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SLU initiative at jail removes barriers to success

Joseph Jones, a maintenance technician at the St. Louis Medium Security Institution, stopped by a McDonald's for lunch Nov. 8 to find one of the graduates of the St. Louis University Transformative Justice Initiative working there. He'd heard about her success in being productive and staying sober since being released from the institution.

"I'm so proud of you," he told Juanata Jones, who was released from the jail about three months ago. Thanks to the SLU initiative and its partners, she has a place to stay, is working on getting an apartment, attends group counseling and meets weekly with her advocate to review the skills she's learned from the initiative.

Juanata spent 10 months in the jail for an offense she said stemmed from substance abuse. She raved about the SLU initiative, saying "I want to stay with the program the rest of my life."

Sometimes Juanata and others who've completed the program need to work on simple skills, "but when you've been incarcerated and disconnected from everyday life, some of those things may be a little scary or your memory may have lapsed," said Brittany Conners, community occupational therapist with the initiative.

Topics Conners covers include communication and conflict-resolution skills and how to get help in removing barriers to success. Juanata already has qualities such as hard work and dedication, Conners said.

St. Louis University partners with the City of St. Louis Division of Corrections in the multipronged initiative to create services and provide support to incarcerated women before and after they're released from the St. Louis jail and the facility known as the workhouse, a medium-security institution on Hall Street. The program soon will begin working with men who are incarcerated there.

The goal is to help incarcerated individuals re-acclimate to the community and be productive, law-abiding citizens, said Karen Barney, a professor emerita in occupational science and occupational therapy at St. Louis University.

The university began offering higher-education classes in a state prison in 2008, and Barney offered her services at that time to help in re-entry. Last year, the pre- and post-release model was approved for the city, which pays for a full-time position inside the jail. SLU volunteers and community partners help, and a part-time occupational therapist from SLU assists in the community.

"People need a lot of support, especially for housing, employment, transportation and social relationships," Barney said. They also need help in adjusting their use of their time. They keep a journal and have other duties in the intensive class in the jail.

At a ceremony held in late October by SLU and the city's corrections division, six women who completed the pre-release portion of the program were honored.

One of the graduates, Ra'Nesha McGee, who aspires to be a registered nurse or midwife, told the gathering that she made her life harder by being kicked out of high school and wants a chance to further her education. The SLU program gave her a new outlook and changed her life, she said.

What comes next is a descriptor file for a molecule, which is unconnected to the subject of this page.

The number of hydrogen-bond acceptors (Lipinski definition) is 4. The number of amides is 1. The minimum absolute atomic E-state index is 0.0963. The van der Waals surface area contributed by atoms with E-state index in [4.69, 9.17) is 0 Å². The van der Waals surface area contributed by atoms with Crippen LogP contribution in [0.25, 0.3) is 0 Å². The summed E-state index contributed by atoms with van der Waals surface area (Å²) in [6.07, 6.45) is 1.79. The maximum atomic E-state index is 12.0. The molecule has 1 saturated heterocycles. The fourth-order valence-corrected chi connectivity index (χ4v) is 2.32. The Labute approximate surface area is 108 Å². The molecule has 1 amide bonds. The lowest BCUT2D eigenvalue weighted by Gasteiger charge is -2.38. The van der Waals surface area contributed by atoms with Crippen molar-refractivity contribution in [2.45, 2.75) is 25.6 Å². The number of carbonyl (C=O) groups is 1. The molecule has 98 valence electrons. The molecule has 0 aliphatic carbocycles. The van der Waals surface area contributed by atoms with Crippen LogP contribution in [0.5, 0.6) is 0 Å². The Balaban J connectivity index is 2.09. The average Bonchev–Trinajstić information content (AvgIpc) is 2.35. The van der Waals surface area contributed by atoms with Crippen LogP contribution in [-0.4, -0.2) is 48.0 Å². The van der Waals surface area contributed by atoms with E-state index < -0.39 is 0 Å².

Reonna Crawford said she regrets being taken away from her son. The SLU program is helping her toward her goal of finishing coursework and receiving a GED, she said.

Having community partners "aids in having citizens return to the community with skills," Medium Security Institution superintendent Jeffrey Carson said.

The Medium Security Institution has inmates who dropped out of school as early as age 13 and have had a variety of distractions in their lives. They have the time (in jail) to focus on improving themselves, and that's where the volunteers can do so much good, he said. "The wonderful thing about this program is they start on the inside (of the jail) and then they catch them when they go on the outside."

Carson has seen that the aftercare, or support program, in the community works, he said. "If you don't give skills to stay out (of jail) then you're doomed to repeat the same mistakes. All the research says you can give them as many programs you want, but if you put them back in the same environment without support programs it doesn't work."

He likes the SLU program because it assists with jobs, housing, banking, conflict resolution and more.

He reminds people that someone who has been arrested or convicted of a crime is a citizen — our neighbors, friends, children, relatives. "We have to understand that the person may have had a substance abuse problem, has low skills ... we have to look at the root causes of the problem."

Programming such as SLU's treats participants with dignity and helps them get their lives together, while showing other inmates they can make change in their lives, too, Carson said. 


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